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Terrorism and disaster avoidance.

Sophisticated telecommunications planners are now emphasizing disaster avoidance, not disaster recovery. They are making their plans, allocating their resources and placing their dollars on avoidance.

It's a short step from this to terrorism avoidance.

The end of the conflict in the Gulf will not end the threat of terrorism in the U.S. or to U.S. interests abroad. Clair Sterling, author, "The Terror Network And Octopus," "The terrorism will come at the end of the military conflict and last for years."

There are many precautions you can take to lessen this threat. A member of the Association of Data Communications Users in a recent ADCU newsletter outlined a full page of steps that should be taken. These include the following precautions that you may have overlooked in disaster recovery planning not normaly involving terrorist activities:

*Lock or secure your telephone switch room, telephone closets, and computer room. Keep doors unmarked.

*Admit no one to these areas unless there is a demonstrable need. Check identification of any service people who appear at your premise. Provide escorts if necessary.

*Keep all such areas free from debris and non-essential storage.

*Ask your landlord (if a rental property) what measures are being taken to prevent access to the building. Of primary importance are the building entry points for people as well as for telephone and data communitions circuits. Also at risk are the basement and telephone closets on floors other than yours.

*Contact your electric power utility, service and equipment suppliers and vendors to discuss their plans to handle disruptions. All utilities are important, not just telephone companies.

Other precautions, more non-terroristic in emphasis, are to consider battery back-up, consider acquiring and using cellular equipment, determine what equipment or data should be backed up, the frequency, and should it be stored off site.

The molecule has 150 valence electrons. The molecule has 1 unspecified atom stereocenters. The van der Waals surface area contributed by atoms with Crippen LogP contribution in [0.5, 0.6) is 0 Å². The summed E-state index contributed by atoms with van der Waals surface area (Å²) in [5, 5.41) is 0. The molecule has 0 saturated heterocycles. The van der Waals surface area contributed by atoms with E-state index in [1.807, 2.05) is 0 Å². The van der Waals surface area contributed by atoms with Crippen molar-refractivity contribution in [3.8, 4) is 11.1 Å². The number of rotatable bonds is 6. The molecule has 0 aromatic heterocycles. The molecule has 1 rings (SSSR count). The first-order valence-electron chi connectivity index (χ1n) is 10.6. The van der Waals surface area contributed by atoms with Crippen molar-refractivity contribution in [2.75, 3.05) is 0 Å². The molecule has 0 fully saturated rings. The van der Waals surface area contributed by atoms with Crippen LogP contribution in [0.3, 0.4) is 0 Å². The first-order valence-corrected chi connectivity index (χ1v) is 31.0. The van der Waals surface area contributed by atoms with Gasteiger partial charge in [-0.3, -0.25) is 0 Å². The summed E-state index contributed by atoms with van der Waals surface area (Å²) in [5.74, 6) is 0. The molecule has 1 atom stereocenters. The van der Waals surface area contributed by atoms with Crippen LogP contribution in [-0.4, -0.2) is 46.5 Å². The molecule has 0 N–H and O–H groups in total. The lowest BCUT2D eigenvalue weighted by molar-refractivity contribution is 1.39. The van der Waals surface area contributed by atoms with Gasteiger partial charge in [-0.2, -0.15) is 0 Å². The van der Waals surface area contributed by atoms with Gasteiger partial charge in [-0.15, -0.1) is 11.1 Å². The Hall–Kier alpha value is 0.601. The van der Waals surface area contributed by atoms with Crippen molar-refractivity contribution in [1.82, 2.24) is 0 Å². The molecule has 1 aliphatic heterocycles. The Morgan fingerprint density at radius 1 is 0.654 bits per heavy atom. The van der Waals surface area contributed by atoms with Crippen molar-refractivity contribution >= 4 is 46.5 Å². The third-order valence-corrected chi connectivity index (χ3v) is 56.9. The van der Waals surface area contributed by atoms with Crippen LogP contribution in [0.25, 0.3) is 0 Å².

Also, run in-house cable on different risers if available, provide for an alternate long distance carrier and alternate local access as redundant services may not be the answer and, lastly, keep a list of critical business and home telephone numbers of staff, vendors, key associates and emergency services.

The emphasis, obviously, whether avoiding terrorism or other disaster, needs to be avoidance. The threat of terrorism demands it. Some telecomminications planners have been woefully slow to realize this.

I remember years ago in the Vietnam era, characterized by more civil unrest than pertained until recently, many companies built detached, secure buildings for their data processing operations. Those were the days when DP ruled the corporate world and telecommunications was a new name for the switchboard room.

That's changed now, in all but a few companies, but some of the personnel haven't changed and many senior managements are a few years older and even less agile in their understanding of telecommunications.

Meanwhile, in most companies telecommunications are the arteries between all activities. Corporate information flow and communications would collapse without them.

Telecommunications is the equivalent of the military "command and control" in most large companies. The military can't operate without it and neither can you.

The 14th annual ADCU national conference, May 20-22, 1991, at the Trump Taj Mahal Hotel in Atlantic City will have several presentations from both ADCU members and users and suppliers in these areas. It's open to everyone. Call 612-881-6803 for details and registration information.

Augie Blegen is a telecommunications consultant and executive director of the Association of Data Communications Users, Inc., P.O. Box 20163, Bloomington, MN 55420, (612) 881-6803.
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Title Annotation:Datacomm User; telecommunications contingency planning
Author:Blegen, August
Publication:Communications News
Article Type:column
Date:Apr 1, 1991
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